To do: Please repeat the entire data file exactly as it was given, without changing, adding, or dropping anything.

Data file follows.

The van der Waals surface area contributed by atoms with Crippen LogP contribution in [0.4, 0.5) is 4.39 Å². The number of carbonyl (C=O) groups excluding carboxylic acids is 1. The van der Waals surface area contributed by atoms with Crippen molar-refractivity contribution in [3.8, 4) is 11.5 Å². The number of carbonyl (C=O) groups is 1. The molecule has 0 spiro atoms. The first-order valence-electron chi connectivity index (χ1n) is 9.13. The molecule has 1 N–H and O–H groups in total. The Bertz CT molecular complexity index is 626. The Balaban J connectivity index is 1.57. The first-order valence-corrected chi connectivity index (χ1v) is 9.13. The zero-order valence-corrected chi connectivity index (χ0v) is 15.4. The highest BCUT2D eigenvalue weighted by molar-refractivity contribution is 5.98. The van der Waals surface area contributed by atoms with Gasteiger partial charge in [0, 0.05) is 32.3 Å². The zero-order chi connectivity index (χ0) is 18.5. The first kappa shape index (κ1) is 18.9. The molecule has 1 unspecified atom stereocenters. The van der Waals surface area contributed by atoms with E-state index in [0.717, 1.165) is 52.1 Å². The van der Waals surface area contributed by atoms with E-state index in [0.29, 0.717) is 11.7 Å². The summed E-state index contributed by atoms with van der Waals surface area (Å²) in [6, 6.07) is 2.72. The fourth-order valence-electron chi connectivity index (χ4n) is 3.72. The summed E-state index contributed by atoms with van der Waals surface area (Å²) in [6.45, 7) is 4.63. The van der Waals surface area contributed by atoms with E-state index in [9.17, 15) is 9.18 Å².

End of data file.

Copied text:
The van der Waals surface area contributed by atoms with Crippen LogP contribution in [0.4, 0.5) is 4.39 Å². The number of carbonyl (C=O) groups excluding carboxylic acids is 1. The van der Waals surface area contributed by atoms with Crippen molar-refractivity contribution in [3.8, 4) is 11.5 Å². The number of carbonyl (C=O) groups is 1. The molecule has 0 spiro atoms. The first-order valence-electron chi connectivity index (χ1n) is 9.13. The molecule has 1 N–H and O–H groups in total. The Bertz CT molecular complexity index is 626. The Balaban J connectivity index is 1.57. The first-order valence-corrected chi connectivity index (χ1v) is 9.13. The zero-order valence-corrected chi connectivity index (χ0v) is 15.4. The highest BCUT2D eigenvalue weighted by molar-refractivity contribution is 5.98. The van der Waals surface area contributed by atoms with Gasteiger partial charge in [0, 0.05) is 32.3 Å². The zero-order chi connectivity index (χ0) is 18.5. The first kappa shape index (κ1) is 18.9. The molecule has 1 unspecified atom stereocenters. The van der Waals surface area contributed by atoms with E-state index in [0.717, 1.165) is 52.1 Å². The van der Waals surface area contributed by atoms with E-state index in [0.29, 0.717) is 11.7 Å². The summed E-state index contributed by atoms with van der Waals surface area (Å²) in [6, 6.07) is 2.72. The fourth-order valence-electron chi connectivity index (χ4n) is 3.72. The summed E-state index contributed by atoms with van der Waals surface area (Å²) in [6.45, 7) is 4.63. The van der Waals surface area contributed by atoms with E-state index in [9.17, 15) is 9.18 Å².